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Op-Ed

In Memoriam

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By EMN Updated: Sep 19, 2013 12:32 am
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Dr Khrielie-u Kire Angami

Easterine Kire

[dropcap]O[/dropcap]n a calm September afternoon, my aunt Dr Khrielie-u, drew her last breath and went to be with the Lord she had always reminded us to think upon. Even as her memory of recent events in her life was fast fading away, she would end every meeting with the words, “Pesogei keba-u rukralie luo,” or ‘remember the one who is above.’ My siblings and I called her Anyie, paternal aunt. Born on the 12th January 1918, Anyie told us that she was an only child for a long time. Growing up in Kohima village, her constant companions were a puppy and a piglet. Her love of dogs and animals stemmed from her childhood, and she constantly kept dogs in her town house. Each dog that came into her house got a name, got its own plate and became a member of the family, and was well loved until death claimed it.
Anyie Khrielie-u began her education in the Mission School, Kohima and went on to study further in Shillong . It proved highly providential for the family. While she was doing her studies in Shillong, war broke out in the Naga Hills, and my aunts and uncles travelled to Shillong to seek refuge in her house. After the war, she went on to complete her medical studies in 1952 and became the first Naga lady doctor. After that, she had a long service which began from 1947 until she retired in 1979 as Director, Health Services, for the government of Nagaland.
Anyie has had an illustrious career, and was an inspiration to many doctors in the family who took up medical studies from her example. As an administrator she was efficient and kept the medical directorate on its toes. It was all because she lived her life according to certain principles and she never swerved from those principles.
In 1956, she was baptised into the Seventh day Adventist Church, and she remained an active member throughout her life. Her own life is a testimony to the healthy lifestyle of the Adventist church. The food restrictions she abided by included pork and no pork was ever served in Anyie’s house. She preferred to eat healthy local preparations like galho and unpolished rice, and never suffered from any of the complications of obesity.
Well into old age, she maintained a good appetite, and her hearing and eyesight served her well. Anyie long enjoyed good health that was the envy of people twenty years younger than her. I like to believe that Anyie’s healthy mind stemmed from her healthy body. When we were growing up, it was Anyie that we sought out with all our teenage problems. She served as an unlikely peacemaker between parents and adolescent children.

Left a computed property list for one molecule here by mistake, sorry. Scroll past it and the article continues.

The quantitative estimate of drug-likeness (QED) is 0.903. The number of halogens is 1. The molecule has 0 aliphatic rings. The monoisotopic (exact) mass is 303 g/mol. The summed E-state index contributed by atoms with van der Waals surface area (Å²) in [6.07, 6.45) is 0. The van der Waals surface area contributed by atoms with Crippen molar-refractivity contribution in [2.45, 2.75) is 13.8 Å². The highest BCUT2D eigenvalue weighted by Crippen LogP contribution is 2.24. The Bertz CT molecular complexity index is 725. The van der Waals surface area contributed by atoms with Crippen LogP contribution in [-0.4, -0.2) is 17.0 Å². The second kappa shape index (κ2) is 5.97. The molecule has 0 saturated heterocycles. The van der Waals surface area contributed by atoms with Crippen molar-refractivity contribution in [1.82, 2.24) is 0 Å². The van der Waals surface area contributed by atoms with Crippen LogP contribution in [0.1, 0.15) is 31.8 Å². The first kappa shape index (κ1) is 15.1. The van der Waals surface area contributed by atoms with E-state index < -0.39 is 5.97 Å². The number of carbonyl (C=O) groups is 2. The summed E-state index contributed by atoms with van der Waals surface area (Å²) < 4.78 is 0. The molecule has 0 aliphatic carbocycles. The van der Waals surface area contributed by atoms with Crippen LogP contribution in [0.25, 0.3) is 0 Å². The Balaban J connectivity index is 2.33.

Publicly she was seen as strict and unswerving. In private, she was the most broad-minded member of the family. She had the capacity to think beyond narrow tribal lines, and come up with highly progressive solutions as early as the seventies. Yet this was no feminist we are talking about. This was my sensible, practical doctor aunt whose approach to life was a mixture of firm faith in God and a good application of common sense. She did not approve of my parents forcing us to eat vegetables. Her advice was to let the children develop their own appreciation for healthy food. Good advice that worked down the years. In small ways that no textbook will bother to eulogise, she affected our lives positively.
In the years when she was more active, she loved to garden. Even though her town house did not have the space for a big garden, she grew squash below the kitchen which provided abundant food for man and beast alike. And indoors, she had a variety of pot plants that strained to climb up the roof and walls, and out of the pots they were restrained in. “It’s her green fingers. Everything that she sows grows so well,” Bazo, her niece and constant companion explained to me. Tomatoes ready to be picked and chilli plants weighed down by fruit were part of the assortment of plants she had sown.
Anyie likewise, sowed into people’s lives. I cannot fully recount all the lives she has touched, and all the people she took into her household and generously provided for. It was a generosity one never heard of unless the receiver spoke of it. Not just financially but in many additional ways, and most of all, by example. I still remember a conversation I overheard thirty years ago. Back then there was a scare of landslides in her locality. A colleague comforted her with the words, “Doctor, a house like yours built with hard-earned money and not one dishonest paisa, will never go down in a landslide. “
Anyie belonged to another generation, and it is a generation that is passing away. Anyie’s contemporaries who have survived her are Apuo Zhavise, Apfii Zhanikhoii Savino, and Azuo Neichiilieii Haralu. What Anyie lived by and what her contemporaries live by are not irrelevant for us.
Those who are still with us are wonderful examples of how we should endeavour to live our lives. Today I pay tribute to Anyie without hyperbole. The life she has lived deserves it. She didn’t live it flamboyantly. That is not her. She lived it as a daily blessing unto others, and we count ourselves richer for having had her in our lives.

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By EMN Updated: Sep 19, 2013 12:32:43 am